3. For such a project, cost should never be a factor. The benefits are incalculable. Your idea is nothing short of genius. Is there anyone in a useful position that we could convince to table a work of such magnificence?

    4. “I am quite sad that an environmental and culturally-focused country like New Zealand effectively ruined the surrounds of it’s “most liveable” city’s CBD”

      I would not say NZ is an environmentally and culturally focused country at all – We may pretend, or offer lip service to the environment, but never often more than that.

      1. Absolutely. And for all the talk in NZ of number 8 wire, I find this is an incredibly conservative, risk-avoiding country that never likes to lead or innovate.

    5. This is an interesting idea, but rather than focusing on cost why not focus on benefits?
      Land in the city centre costs upwards of $4000 per square metres. Sure you couldn’t build over all of the CMJ, but there are big sections in between where you could. Say you get ten hectares of development space out of that (i.e. one quarter of the CMJ area)… that is $400m worth of “land” you’ve created. $400m would pay for a lot of capping over the bits that couldn’t be built on.

      Or to put it another way, if it costs less that $4000 per m to cap the site then you are making money.

      Take the main bit between Newton Rd, K Rd and Upper Queen St. There is more open green space than there is roadway. You could get a dozen buildings in before you had to consider straddling motorway lanes.

    6. Wellington covered 150m of its inner-city traffic-sewer with a nice new park at a cost of $124 million ($826,000 per metre, including cost of an extra 150m of uncovered approach ramps). John Key appeared to personally push this project from total non-priority into happening. In traffic-terms it has achieved next-to-nothing as the intersecting road that it grade-separated has effectively been pedestrianized. If only this money had gone towards something more useful like extending the regional rail system further into town!

      The park is nice though:-

  4. I can remember all that. The Southern motorway ended at Ellerslie, The Northern at Cook st , and the North Western at Pt Chev. It was 1965 and the region had just reached 0.5 million.
    One of the compelling things was all the small manufacturing in the old buildings around Queen St, larger employers along Hobson St and Stanley St.

  5. Imagine how many extra dwellings you could provide in that space in Newton and Grafton Gully? Judging by the dwelling density in the old Newton photograph, I expect the answer would run to several thousand homes, even without high density. And the CBD is the tip of the iceberg. If you extend the analysis along the SH1 corridor, the number in Auckland would be tens of thousands. I wonder how many of NZTA’s freeway projects would be economically justifiable if they had to account for the land area as a cost due to it being an expended public asset? Perhaps that is why they seem to have given up trying to justify them.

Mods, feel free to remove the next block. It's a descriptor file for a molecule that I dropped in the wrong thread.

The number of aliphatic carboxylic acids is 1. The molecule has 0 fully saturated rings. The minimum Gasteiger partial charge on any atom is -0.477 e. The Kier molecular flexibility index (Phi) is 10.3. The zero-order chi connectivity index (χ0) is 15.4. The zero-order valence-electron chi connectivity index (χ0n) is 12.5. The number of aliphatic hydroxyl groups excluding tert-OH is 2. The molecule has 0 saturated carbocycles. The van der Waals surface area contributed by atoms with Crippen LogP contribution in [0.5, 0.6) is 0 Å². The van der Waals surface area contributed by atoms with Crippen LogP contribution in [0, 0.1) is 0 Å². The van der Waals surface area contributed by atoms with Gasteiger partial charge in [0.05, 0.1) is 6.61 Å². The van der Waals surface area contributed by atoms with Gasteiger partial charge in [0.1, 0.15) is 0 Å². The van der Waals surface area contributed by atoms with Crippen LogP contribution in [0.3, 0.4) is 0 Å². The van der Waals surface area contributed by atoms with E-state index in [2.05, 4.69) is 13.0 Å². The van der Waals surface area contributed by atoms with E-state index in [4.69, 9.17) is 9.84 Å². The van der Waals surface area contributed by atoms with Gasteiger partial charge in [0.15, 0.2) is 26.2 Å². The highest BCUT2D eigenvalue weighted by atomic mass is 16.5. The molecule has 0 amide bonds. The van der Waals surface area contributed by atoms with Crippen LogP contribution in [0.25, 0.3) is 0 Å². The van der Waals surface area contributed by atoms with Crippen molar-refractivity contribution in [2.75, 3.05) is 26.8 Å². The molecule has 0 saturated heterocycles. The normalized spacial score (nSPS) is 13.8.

6. Strange. . .

    Where are all the usual dissenters who normally respond to an article like this by clamouring that Auckland would still be a backward little village, had the marvellous motorways not transformed it into the great City of Cars that it is ?

    Come on guys, stir the pot.

  7. You should have seen all the planned motorways that werent built. Standards have changed and methods of construction have made alternatives possible. The Western link tunnels show what would have occurred if we could wind back the clock and redo some motorways.
    Dont forget the peak traffic month , Mad March isnt unrelated to tertiary students beginning their academic year

  8. Yes, the way land prices/values are going, it would make sense to cap the CMJ and build on top of it (yes, it could be done: one of the original plans for Britomart (from an engineering consultancy i worked with at the time) was to have lots of 30-40-storey high-rise buildings directly on top of it on a 1m+ thick slab of concrete covering the whole site, supported on columns, with 2 basement levels of parking, a bus terminal below that, and the railway station below that – luckily that didn’t happen and many of the interesting heritage buildings in the precinct have been retained instead, but it can be done above what is now motorway lanes and the unused space between motorway lanes).

    The Southern motorway and railway could also be capped to Penrose, and the North-Western motorway could be capped through Grafton Gully and all the way to Pt Chev/Waterview, and the Western railway to Avondale or New Lynn, and the Northern motorway could be capped from Northcote to Rosedale or Albany – all with well-integrated green linear parks (like the High Line in New York) and dedicated, separated cycleways and walkways.

    I’m sure the value of the property sales/leases/rents and extra business and resident taxes/rates would easily pay for it.